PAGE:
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Ripon may ban heavy rec use in riparian habitat
riparian ripon
Oak Grove is an untouched riparian natural habitat with walking and biking trails. It's there that the City of Ripon was asked about developing a disc golf course

A disc golf course at Oak Grove Park?

For those in the know, that’s the 55 acres of undeveloped land near Stockton Avenue between the Diamond Pet Food plant and the Stanislaus River.

Not too long ago, the City of Ripon received a request about the possibility of developing a disc golf course.

According to City Administrator Kevin Werner, Oak Grove is “a largely untouched riparian natural habitat with walking/biking trails throughout and a small area where kids have made hills to ride bikes.”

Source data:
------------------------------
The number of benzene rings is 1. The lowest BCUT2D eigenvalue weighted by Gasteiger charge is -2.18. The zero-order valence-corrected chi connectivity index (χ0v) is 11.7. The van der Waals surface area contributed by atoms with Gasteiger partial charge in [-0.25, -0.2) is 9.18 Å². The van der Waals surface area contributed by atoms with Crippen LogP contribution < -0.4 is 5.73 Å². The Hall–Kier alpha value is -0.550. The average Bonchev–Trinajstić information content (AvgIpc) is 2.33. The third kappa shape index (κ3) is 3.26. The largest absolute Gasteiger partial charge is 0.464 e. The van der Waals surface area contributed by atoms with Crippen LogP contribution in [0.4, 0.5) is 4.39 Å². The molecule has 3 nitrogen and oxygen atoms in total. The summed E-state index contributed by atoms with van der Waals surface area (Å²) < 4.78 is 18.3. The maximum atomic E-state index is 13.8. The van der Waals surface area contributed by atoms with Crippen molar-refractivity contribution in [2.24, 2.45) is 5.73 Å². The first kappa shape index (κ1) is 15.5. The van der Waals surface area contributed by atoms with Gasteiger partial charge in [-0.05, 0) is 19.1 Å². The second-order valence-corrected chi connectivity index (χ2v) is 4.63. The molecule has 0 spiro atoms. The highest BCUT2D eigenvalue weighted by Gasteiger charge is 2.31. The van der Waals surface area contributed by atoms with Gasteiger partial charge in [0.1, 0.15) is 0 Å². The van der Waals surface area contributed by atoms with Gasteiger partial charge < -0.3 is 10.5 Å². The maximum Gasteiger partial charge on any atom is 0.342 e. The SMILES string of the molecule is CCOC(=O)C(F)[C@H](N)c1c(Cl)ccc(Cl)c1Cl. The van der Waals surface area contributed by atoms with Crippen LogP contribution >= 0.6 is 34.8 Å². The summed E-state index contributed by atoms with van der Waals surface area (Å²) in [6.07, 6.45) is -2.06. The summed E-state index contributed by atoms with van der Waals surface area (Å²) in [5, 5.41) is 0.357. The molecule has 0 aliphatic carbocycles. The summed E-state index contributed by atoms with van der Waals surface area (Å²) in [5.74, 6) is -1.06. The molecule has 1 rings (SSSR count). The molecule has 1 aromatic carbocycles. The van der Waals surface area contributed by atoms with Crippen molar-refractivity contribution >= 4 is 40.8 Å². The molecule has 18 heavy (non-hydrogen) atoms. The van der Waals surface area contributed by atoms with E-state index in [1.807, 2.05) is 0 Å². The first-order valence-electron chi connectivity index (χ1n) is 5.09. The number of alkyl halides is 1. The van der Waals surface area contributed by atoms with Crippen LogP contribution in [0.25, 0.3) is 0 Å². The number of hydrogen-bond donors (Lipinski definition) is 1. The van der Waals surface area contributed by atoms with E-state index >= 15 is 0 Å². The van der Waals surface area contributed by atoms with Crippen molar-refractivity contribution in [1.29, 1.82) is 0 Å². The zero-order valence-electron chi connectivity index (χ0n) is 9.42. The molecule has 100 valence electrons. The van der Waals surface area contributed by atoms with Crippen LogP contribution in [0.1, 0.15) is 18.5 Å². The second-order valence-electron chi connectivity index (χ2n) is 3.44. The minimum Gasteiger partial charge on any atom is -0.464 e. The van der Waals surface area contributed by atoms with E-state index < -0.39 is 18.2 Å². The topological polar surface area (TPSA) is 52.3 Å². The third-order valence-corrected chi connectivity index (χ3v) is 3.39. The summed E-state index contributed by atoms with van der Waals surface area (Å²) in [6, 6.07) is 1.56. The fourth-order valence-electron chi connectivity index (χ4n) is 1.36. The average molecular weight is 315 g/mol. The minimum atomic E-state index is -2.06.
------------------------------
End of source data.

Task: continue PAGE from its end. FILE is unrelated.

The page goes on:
He also pointed out in his report on ‘open space and conservation element’ that Oak Grove functions as habitat for a variety of wildlife, including protected species such as the valley elderberry beetle.

Fear of hampering the existence of the natural riparian habitat for recreational activities beyond walking and biking has the City looking at ordinances for future development.

Staff, at today’s 6 p.m. Ripon City Council meeting, has prepared a resolution that provides policy direction related to recreational opportunities at City parks, including an update on the general plan to designate Oak Grove and other riparian habitat as conservation areas, and should remain in their natural state without the influence of development.

There’s also an update on the Ripon Municipal Code that includes the process of reviewing and approving recreational development proposals at City parks, along with an update on this same ordinance to address penalties associated with individuals who develop any sort of park improvements without the necessary approvals.

The City is often OK when approached with opportunities of such improvements to parks such as Stouffer Park – it’s there that the Ripon Garden Club got the green light to develop the butterfly garden and a local Eagle Scout made possible a sundial.